Discussion

The main objective of this paper was to examine in detail the impact of a group of variables including child (intelligence, gender and age), contextual (type of school) and distal variables (SES) in Arithmetic, Spelling, and Reading performance of 6th grade children in Perú. The greatest impact seen was from the contextual type of school variable, followed by child variables such as intelligence. In addition, the gender of the child was proven to have some influence (in the case of Spelling).
Throughout the manuscript we have seen interesting results that were expected and that support previous studies. We will look at each of these aspects attentively, in order to contribute to a better understanding of achievement predictors in Peruvian primary education.
The most obvious finding was the proportion of students whose age exceeds the normal age range of children in the last year of primary education. Children of 14, 15, and even 16 years old participated in the study, reflecting the evident retention or drop-out rates. These results are strongly correlated with the socioeconomic characteristics of the families these children live in (MacLauchlan, 1994). Children from families with more economic constraints are forced to miss classes or even abandon school temporarily. This macro problem is essentially rural but still found in urban zones (29.4% versus 9% respectively; Alcazar, 2009). This tendency applies to our study: 18 children (1.6%) of the total sample were involved in informal work (cleaning cars in the streets or being in informal selling) in order to earn money to help with the expenses of the family.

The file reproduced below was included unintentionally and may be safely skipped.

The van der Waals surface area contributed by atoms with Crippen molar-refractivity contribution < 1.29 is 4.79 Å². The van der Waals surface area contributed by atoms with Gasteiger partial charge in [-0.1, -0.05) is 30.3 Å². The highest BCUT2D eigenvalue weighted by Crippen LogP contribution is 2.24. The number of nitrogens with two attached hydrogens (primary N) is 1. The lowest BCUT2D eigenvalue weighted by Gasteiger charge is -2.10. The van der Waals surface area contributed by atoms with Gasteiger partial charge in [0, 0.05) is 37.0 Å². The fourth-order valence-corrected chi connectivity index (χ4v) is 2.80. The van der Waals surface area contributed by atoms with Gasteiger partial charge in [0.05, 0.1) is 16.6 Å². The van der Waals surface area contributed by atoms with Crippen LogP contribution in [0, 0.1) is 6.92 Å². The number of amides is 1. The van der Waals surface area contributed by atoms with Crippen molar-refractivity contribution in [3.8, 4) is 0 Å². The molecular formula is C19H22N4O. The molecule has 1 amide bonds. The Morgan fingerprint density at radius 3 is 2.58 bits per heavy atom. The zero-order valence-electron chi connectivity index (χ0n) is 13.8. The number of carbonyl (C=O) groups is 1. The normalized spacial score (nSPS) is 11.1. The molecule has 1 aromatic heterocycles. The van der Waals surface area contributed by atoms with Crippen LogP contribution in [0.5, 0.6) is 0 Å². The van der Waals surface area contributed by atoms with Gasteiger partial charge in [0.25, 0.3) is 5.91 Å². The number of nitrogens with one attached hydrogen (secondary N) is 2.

Which are more effective, private or public schools? The two school types in the country are source of endless debate. What we can say is that type of school has shown a great impact in demonstrating in general terms that students who regularly attend private schools obtain higher scores compared to those in public schools. Regarding this point, wide literature continues to show the differences between them and make evident the disadvantages of public schools in the supply side such as infrastructure, classroom equipment and materials, and the demand side including absenteeism, desertion, repetition and as a consequence delay (Anghel & Cabrales, 2010; Larrañaga, 2004; Tobon, Valencia, Rivers, & Bedoya, 2008; Trillo, Pérez, & Marcos, 2007).
In relative terms, it has been reported that the money invested on education for a student in a public school (adding the contribution of the state and families) is less than the one that takes place in private schools. As a result it is possible that differences in the quality of the service provided will be generated (Saavedra & Suarez, 2001).
That intelligence plays a very important role in academic achievement in primary education is reflected in its high levels of significance in all the outcome variables. Substantial research effort has been devoted to prove the association between intelligence and performance in different developmental areas (Deary, Whiteman, Starr, Whalley, & Fox, 2004). Grabner, Neubauer, and Stern (2006) studied the impact of intelligence on cognitive performance. Results demonstrated that brighter participants performed better than the less intelligent.